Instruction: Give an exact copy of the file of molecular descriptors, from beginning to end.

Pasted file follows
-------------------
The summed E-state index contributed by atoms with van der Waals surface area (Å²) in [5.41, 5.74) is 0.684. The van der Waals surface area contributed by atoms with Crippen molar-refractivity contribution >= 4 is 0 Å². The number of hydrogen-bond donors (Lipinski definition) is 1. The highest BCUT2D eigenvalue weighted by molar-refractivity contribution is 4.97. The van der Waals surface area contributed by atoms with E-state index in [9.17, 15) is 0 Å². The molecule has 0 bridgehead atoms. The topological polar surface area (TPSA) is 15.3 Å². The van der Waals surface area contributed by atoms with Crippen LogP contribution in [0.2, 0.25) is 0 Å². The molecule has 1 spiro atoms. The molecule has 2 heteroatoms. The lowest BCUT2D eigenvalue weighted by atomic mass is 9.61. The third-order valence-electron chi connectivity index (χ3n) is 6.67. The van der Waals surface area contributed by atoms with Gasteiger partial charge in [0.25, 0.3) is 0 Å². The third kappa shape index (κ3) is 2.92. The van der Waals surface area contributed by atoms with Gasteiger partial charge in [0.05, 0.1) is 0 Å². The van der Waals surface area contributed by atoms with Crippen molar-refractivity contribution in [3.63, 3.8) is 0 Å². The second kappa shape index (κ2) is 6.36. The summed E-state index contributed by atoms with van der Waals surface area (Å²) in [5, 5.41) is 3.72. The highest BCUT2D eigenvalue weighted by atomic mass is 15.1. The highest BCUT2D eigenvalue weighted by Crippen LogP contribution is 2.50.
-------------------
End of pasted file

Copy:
The summed E-state index contributed by atoms with van der Waals surface area (Å²) in [5.41, 5.74) is 0.684. The van der Waals surface area contributed by atoms with Crippen molar-refractivity contribution >= 4 is 0 Å². The number of hydrogen-bond donors (Lipinski definition) is 1. The highest BCUT2D eigenvalue weighted by molar-refractivity contribution is 4.97. The van der Waals surface area contributed by atoms with E-state index in [9.17, 15) is 0 Å². The molecule has 0 bridgehead atoms. The topological polar surface area (TPSA) is 15.3 Å². The van der Waals surface area contributed by atoms with Crippen LogP contribution in [0.2, 0.25) is 0 Å². The molecule has 1 spiro atoms. The molecule has 2 heteroatoms. The lowest BCUT2D eigenvalue weighted by atomic mass is 9.61. The third-order valence-electron chi connectivity index (χ3n) is 6.67. The van der Waals surface area contributed by atoms with Gasteiger partial charge in [0.25, 0.3) is 0 Å². The third kappa shape index (κ3) is 2.92. The van der Waals surface area contributed by atoms with Gasteiger partial charge in [0.05, 0.1) is 0 Å². The van der Waals surface area contributed by atoms with Crippen molar-refractivity contribution in [3.63, 3.8) is 0 Å². The second kappa shape index (κ2) is 6.36. The summed E-state index contributed by atoms with van der Waals surface area (Å²) in [5, 5.41) is 3.72. The highest BCUT2D eigenvalue weighted by atomic mass is 15.1. The highest BCUT2D eigenvalue weighted by Crippen LogP contribution is 2.50.